The foaming agent employed in preparing the polyurethane foams can be any one of those known in the art to be useful for this purpose such as water, the halogenated hydrocarbons, and mixtures thereof. The preferred foaming agents are the halogenated hydrocarbons which include, for example, monofluorotrichloromethane, difluorodichloromethane, the trichlorotrifluoroethanes, dichlorotetrafluoroethane, methylene chloride, chloroform, carbon tetrachloride, and the like. The amount of foaming agent, or mixture of foaming agents, can be varied over a wide range. Generally, however, the halogenated hydrocarbons are employed in an amount ranging from about 1 to about 75 parts by weight per 100 parts of total polyols in the foam-forming reaction system; and generally water is employed in an amount ranging from about 0.1 to about 10 parts by weight per 100 parts of total polyols.

Any of the catalysts, or mixtures thereof, which are known in the art to catalyze the polyurethane foamforming reaction may be employed in preparing the foams of the invention. These include the tertiary amines, such as N-methylmorpholine and triethylene diamine, and the organic metal salts such as stannous octoate and dibutyltin dilaurate. Generally the catalyst is employed in any suitable catalytic proportion such as from about 0.05 to about 3.0, and preferably from about 0.075 to about 2.0, percent by weight based on the total weight of polyols in the reaction system.

It is preferred in the preparation of the polyurethane foams of the invention to employ minor amounts of a conventional polyurethane foam surfactant. Typical of these are the silicon-based surfactants such as the sililcone oils and soaps and the siloxanes. Usually the amount of surfactant ranges up to about 2 parts by weight per parts of total polyols in the reaction system.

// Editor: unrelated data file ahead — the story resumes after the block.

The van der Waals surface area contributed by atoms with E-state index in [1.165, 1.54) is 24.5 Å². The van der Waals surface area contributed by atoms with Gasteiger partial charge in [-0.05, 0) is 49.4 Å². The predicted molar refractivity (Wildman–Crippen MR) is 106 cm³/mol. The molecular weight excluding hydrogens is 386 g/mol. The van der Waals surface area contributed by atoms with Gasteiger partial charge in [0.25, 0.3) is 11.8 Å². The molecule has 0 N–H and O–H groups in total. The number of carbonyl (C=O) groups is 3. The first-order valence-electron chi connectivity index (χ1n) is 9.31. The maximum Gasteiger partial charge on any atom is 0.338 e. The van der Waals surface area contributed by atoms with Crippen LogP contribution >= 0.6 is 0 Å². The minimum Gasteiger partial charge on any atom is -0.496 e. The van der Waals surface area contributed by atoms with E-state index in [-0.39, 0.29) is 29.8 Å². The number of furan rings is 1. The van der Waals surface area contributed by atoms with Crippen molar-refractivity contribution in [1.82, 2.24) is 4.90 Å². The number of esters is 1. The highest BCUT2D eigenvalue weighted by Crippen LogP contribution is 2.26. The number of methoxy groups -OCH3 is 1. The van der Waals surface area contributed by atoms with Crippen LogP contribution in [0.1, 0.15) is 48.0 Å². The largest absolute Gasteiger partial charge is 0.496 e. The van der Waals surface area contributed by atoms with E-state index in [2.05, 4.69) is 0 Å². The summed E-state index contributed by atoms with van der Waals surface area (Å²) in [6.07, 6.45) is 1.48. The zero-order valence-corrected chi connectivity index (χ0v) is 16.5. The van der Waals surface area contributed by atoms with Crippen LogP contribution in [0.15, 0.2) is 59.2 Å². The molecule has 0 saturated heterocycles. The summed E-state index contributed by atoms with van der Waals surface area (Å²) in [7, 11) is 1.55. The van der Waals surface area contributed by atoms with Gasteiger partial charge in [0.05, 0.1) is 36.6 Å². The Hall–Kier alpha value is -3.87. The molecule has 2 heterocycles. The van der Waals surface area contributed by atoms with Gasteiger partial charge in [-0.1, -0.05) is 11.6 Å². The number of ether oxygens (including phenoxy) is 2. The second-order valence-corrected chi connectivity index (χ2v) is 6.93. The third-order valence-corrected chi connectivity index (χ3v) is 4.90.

Various additives may also be incorporated in the polyurethane foam-forming reaction mixture, if desired, such as fillers, dyes, plasticizers, deodorants, and antioxidants.

The improved process of the invention provides a relatively simple and practically attractive route to resolving the problem of high surface friability in rigid polyurethane foam. Furthermore, this objective is achieved at minimum cost and without undermining or altering the other basic properties of the foam.

The polyurethane foams of the invention are of utility in a variety of commercial and industrial applications including for example the production of foam-insulated food and beverage containers, sporting goods, and like applications. They are of particular utility in those applications requiring a rigid foam which, along with being flame retardant, can be sprayed onto, and adheres to, wood and other structural materials. Such applications include the on-site generation of foam in the insulation of houses arid other structural installations.